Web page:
California Assembly Looks To Push Cities To Copyright & Trademark Everything They Can

from the this-is-a-bad,-bad-idea dept

Here’s a bad idea. California Assemblyman Mark Stone is trying to get state and local governments to register copyright on basically anything they can. He may be doing so for what he thinks is a good reason, but the logic is very, very flawed.

If you’ve followed Techdirt (or US copyright law) for any length of time, you’re probably familiar with the fact that the federal government is barred from claiming copyright on any work created by the federal government (but it is able to hold copyrights that were transferred to it, which is another issue for another day). However, with state law, it’s a bit more murky. Many have (quite reasonably) argued that this same rule should apply to state laws as well. But states sometimes like to claim copyright in their works — and thus, for now, it’s officially a matter delegated to each state to decide for its own works. Remember when the state of Oregon claimed copyright in its own laws?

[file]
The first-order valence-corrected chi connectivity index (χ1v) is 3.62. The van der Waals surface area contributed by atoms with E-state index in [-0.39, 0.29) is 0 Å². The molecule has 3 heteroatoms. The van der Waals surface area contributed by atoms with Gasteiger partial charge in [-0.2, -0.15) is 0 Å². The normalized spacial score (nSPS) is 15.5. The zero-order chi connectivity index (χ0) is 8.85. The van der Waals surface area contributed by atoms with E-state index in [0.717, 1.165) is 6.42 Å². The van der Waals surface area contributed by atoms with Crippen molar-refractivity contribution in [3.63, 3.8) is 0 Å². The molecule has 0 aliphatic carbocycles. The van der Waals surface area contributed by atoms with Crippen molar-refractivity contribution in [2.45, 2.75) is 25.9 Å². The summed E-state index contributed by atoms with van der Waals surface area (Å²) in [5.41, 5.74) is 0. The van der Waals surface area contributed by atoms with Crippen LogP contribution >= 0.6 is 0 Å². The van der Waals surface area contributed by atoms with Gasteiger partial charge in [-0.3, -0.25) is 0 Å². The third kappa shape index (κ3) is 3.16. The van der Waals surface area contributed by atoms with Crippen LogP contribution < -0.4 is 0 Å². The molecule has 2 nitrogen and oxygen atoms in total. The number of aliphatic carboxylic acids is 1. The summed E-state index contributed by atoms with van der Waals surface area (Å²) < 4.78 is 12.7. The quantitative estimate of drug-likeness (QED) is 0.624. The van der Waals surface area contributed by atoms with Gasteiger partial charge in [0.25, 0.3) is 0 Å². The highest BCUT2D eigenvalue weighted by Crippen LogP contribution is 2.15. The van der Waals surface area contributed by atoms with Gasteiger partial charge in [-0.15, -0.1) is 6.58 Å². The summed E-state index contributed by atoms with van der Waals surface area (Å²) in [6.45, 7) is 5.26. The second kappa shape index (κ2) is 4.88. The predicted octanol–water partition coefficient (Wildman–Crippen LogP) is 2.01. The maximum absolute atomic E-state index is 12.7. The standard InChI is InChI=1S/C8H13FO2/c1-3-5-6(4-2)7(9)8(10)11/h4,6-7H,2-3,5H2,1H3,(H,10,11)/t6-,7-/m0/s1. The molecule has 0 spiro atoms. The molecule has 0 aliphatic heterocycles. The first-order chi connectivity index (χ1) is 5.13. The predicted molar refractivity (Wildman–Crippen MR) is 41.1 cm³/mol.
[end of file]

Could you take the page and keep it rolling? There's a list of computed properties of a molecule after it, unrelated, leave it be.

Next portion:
Here in California, government entities can claim copyright, but in very limited circumstances. In an important ruling back in 2009, a state appeals court said that under California’s Public Records Act, public entities could only copyright a very limited set of things if first receiving explicit approval from the state government. The ruling in Santa Clara County v. Superior Court noted that based on the state’s public records laws, government-created works should be assumed to be public domain, unless the state explicitly deems a category of work to be covered by copyright. In talking about the fact that California’s Public Records Act says that nothing is intended to “limit any copyright protections” the court said: